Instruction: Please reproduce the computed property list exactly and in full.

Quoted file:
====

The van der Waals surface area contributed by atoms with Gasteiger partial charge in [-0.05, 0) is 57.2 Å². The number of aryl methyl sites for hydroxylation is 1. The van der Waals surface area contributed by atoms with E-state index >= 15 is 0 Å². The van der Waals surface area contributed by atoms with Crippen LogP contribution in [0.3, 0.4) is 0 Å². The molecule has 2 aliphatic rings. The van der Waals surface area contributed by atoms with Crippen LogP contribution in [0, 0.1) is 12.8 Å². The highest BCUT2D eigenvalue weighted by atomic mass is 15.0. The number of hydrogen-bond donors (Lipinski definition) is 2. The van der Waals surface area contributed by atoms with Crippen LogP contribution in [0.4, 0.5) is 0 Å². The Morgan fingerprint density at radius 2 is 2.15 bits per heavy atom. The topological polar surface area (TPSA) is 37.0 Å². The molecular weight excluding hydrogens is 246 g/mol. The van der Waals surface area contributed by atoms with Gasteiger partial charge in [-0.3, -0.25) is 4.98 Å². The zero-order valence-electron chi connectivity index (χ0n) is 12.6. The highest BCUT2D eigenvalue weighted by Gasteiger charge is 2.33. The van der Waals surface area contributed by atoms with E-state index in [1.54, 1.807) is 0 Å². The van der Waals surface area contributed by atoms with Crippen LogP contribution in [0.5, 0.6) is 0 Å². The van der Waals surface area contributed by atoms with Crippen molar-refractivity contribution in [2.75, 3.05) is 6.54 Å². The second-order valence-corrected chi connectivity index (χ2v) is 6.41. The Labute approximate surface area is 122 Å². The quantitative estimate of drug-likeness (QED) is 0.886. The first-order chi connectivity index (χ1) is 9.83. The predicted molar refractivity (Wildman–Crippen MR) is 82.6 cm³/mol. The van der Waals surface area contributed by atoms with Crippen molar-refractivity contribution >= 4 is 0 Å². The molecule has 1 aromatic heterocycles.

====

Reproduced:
The van der Waals surface area contributed by atoms with Gasteiger partial charge in [-0.05, 0) is 57.2 Å². The number of aryl methyl sites for hydroxylation is 1. The van der Waals surface area contributed by atoms with E-state index >= 15 is 0 Å². The van der Waals surface area contributed by atoms with Crippen LogP contribution in [0.3, 0.4) is 0 Å². The molecule has 2 aliphatic rings. The van der Waals surface area contributed by atoms with Crippen LogP contribution in [0, 0.1) is 12.8 Å². The highest BCUT2D eigenvalue weighted by atomic mass is 15.0. The number of hydrogen-bond donors (Lipinski definition) is 2. The van der Waals surface area contributed by atoms with Crippen LogP contribution in [0.4, 0.5) is 0 Å². The Morgan fingerprint density at radius 2 is 2.15 bits per heavy atom. The topological polar surface area (TPSA) is 37.0 Å². The molecular weight excluding hydrogens is 246 g/mol. The van der Waals surface area contributed by atoms with Gasteiger partial charge in [-0.3, -0.25) is 4.98 Å². The zero-order valence-electron chi connectivity index (χ0n) is 12.6. The highest BCUT2D eigenvalue weighted by Gasteiger charge is 2.33. The van der Waals surface area contributed by atoms with E-state index in [1.54, 1.807) is 0 Å². The van der Waals surface area contributed by atoms with Crippen LogP contribution in [0.5, 0.6) is 0 Å². The van der Waals surface area contributed by atoms with Crippen molar-refractivity contribution in [2.75, 3.05) is 6.54 Å². The second-order valence-corrected chi connectivity index (χ2v) is 6.41. The Labute approximate surface area is 122 Å². The quantitative estimate of drug-likeness (QED) is 0.886. The first-order chi connectivity index (χ1) is 9.83. The predicted molar refractivity (Wildman–Crippen MR) is 82.6 cm³/mol. The van der Waals surface area contributed by atoms with Crippen molar-refractivity contribution >= 4 is 0 Å². The molecule has 1 aromatic heterocycles.